We're seeing the exact same simple price setup in shares of $184 billion beer brewer Anheuser Busch InBev NV (BUD) - Get Anheuser-Busch InBev SA/NV Sponsored ADR Report. Like Nike, AB InBev bottomed back in the fall, and shares have been trending higher ever since. Now, this stock is testing trendline support for the sixth time--the next bounce higher is the buy signal to pull the trigger on.
Actually waiting for that bounce is important for two key reasons: it's the spot where shares have the most room to move up before they hit resistance, and it's the spot where the risk is the least (because shares have the least room to move lower before the channel breaks, invalidating the upside trade). Remember, all trend lines do eventually break, but by actually waiting for the bounce to happen first, you're ensuring AB InBev can actually still catch a bid along that line before you put your money on shares.
The 50-day moving average has been acting like a perfect proxy for trendline support since February. If you decide to pull the trigger on the AB InBev trade, that's the spot to park your stop loss.
Union Pacific Corp.
Over in the transports sector, shares of $85 billion railroad stock Union Pacific Corp. (UNP) - Get Union Pacific Corporation Reportare looking bullish. Shares have spent most of 2017 tracking sideways, but that's been the cap-off to a year of strong performance: Union Pacific us up more than 35.7% on a total returns basis in the last 12 months. Don't worry if you've missed that move--shares are signaling a second leg higher in April.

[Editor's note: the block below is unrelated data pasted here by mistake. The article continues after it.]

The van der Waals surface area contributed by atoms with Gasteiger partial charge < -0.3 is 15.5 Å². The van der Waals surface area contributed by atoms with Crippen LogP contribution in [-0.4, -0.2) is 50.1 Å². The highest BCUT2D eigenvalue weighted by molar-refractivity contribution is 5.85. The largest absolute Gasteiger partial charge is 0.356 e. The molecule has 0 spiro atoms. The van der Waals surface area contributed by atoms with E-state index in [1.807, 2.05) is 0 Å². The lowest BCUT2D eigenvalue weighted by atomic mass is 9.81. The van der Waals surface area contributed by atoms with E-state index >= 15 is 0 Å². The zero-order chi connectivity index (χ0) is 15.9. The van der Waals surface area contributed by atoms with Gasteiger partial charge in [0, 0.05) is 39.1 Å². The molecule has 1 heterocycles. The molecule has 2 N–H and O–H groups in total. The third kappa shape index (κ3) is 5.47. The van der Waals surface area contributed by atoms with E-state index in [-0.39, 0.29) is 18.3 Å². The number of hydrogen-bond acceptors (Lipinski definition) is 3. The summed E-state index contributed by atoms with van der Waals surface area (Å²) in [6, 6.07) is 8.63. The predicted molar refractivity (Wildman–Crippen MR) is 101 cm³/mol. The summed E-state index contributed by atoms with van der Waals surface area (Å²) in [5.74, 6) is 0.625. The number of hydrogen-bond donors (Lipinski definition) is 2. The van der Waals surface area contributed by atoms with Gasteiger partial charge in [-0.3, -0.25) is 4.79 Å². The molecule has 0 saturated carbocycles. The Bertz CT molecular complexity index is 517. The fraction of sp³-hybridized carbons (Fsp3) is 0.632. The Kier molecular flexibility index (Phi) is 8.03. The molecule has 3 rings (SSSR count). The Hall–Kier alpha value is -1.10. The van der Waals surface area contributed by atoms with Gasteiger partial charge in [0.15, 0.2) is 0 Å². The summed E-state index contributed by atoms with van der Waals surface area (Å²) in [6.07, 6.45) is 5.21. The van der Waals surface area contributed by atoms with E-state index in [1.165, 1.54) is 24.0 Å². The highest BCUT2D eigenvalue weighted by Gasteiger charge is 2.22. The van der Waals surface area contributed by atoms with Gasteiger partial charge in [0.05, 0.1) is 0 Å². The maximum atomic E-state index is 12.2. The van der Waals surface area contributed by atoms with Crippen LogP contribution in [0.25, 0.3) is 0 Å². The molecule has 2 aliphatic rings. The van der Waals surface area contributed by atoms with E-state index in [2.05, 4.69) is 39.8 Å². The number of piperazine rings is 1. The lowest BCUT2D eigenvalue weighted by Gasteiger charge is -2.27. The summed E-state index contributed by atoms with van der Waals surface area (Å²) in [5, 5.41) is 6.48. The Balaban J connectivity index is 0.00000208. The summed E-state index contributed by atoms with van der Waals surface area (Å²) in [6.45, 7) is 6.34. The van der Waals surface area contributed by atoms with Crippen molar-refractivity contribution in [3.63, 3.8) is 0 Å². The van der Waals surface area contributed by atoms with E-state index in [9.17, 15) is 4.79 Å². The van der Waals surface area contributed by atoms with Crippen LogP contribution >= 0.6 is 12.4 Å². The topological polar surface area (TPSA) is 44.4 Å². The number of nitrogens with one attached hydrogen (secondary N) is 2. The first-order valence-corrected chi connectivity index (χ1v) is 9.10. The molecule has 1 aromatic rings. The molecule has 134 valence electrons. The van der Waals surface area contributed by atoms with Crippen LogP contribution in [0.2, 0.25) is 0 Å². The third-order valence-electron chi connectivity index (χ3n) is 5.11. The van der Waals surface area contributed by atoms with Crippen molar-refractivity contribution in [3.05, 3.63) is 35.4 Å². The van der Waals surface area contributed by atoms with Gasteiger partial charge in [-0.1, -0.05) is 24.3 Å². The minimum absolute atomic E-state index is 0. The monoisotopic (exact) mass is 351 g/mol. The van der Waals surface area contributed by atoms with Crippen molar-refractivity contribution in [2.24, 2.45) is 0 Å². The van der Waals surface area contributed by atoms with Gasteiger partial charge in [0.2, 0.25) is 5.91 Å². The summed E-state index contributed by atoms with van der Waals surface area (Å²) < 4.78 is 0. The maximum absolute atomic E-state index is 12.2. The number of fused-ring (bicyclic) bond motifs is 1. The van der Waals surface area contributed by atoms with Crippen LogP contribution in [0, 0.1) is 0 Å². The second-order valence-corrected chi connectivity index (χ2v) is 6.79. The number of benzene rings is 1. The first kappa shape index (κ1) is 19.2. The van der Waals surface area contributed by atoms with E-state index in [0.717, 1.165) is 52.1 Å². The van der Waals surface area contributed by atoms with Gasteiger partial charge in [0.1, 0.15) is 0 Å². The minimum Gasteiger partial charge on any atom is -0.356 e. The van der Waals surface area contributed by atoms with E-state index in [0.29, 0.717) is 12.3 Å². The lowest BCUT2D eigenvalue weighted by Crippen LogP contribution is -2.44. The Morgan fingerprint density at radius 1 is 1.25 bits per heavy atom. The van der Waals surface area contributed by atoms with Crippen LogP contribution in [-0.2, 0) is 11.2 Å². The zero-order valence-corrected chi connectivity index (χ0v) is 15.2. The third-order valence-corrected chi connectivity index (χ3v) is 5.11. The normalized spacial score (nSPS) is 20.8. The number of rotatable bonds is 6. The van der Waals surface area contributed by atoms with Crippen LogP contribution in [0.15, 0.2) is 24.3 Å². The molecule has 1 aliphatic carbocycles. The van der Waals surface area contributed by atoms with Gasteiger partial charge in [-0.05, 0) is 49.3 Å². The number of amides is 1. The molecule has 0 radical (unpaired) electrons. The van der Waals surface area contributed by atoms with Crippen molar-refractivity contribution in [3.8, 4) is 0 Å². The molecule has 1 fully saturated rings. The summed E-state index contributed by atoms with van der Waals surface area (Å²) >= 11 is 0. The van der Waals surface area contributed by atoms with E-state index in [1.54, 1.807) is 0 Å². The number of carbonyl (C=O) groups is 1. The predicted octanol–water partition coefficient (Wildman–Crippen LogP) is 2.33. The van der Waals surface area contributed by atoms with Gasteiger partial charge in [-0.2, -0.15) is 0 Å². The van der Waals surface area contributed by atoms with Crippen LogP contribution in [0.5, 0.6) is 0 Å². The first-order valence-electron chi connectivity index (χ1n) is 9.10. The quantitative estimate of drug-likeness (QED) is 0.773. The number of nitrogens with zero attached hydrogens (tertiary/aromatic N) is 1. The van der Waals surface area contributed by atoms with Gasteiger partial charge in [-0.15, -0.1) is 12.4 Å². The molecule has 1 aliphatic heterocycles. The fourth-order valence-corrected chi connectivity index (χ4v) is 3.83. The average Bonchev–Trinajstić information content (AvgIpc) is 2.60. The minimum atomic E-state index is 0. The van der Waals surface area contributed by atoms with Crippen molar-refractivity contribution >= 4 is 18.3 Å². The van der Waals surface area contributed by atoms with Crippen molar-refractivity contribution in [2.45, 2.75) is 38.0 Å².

Union Pacific has spent most of 2017 forming an ascending triangle pattern, a bullish continuation setup that signals higher ground ahead. Basically, as UNP has bounced between those two technically significant price levels, this stock has been getting squeezed closer and closer to a breakout through resistance up at the $110 level. When that happens, we've got our buy signal.
Remember to be reactionary here--don't try to get in ahead of the breakout signal. Union Pacific Corp. doesn't become a high-probability upside mover until shares are able to muster the strength to catch a bid above $110. Shares are close this week, but they're not quite there as of this writing ...
It's not just U.S. stocks driving the big market averages--large-cap U.S.-listed companies that do their business overseas also play an important role in where "the market" ends up at the end of 2017. And we're witnessing a long-awaited about-face in Eurozone stocks right now. Case in point: French telco Orange SA (ORAN) - Get Orange SA Sponsored ADR Report. This big stock is finally looking "bottomy" in the long-term after a persistent downtrend in 2016.
Orange is currently forming an inverse head-and-shoulders pattern, a classic reversal setup that signals exhaustion among sellers. The pattern is formed by two swing lows that bottom out at approximately the same level (the shoulders), separated by a lower low (the head). The buy signal comes on a move through Orange's neckline at $16.
Orange's price setup is very long-term--it started forming all the way back during last summer. Because of that, it comes with long-term trading implications once the breakout through $16 happens. That's good reason to keep an eye on this trade as shares finish carving out their right shoulder.
At the time of publication, author had no positions in the stocks mentioned.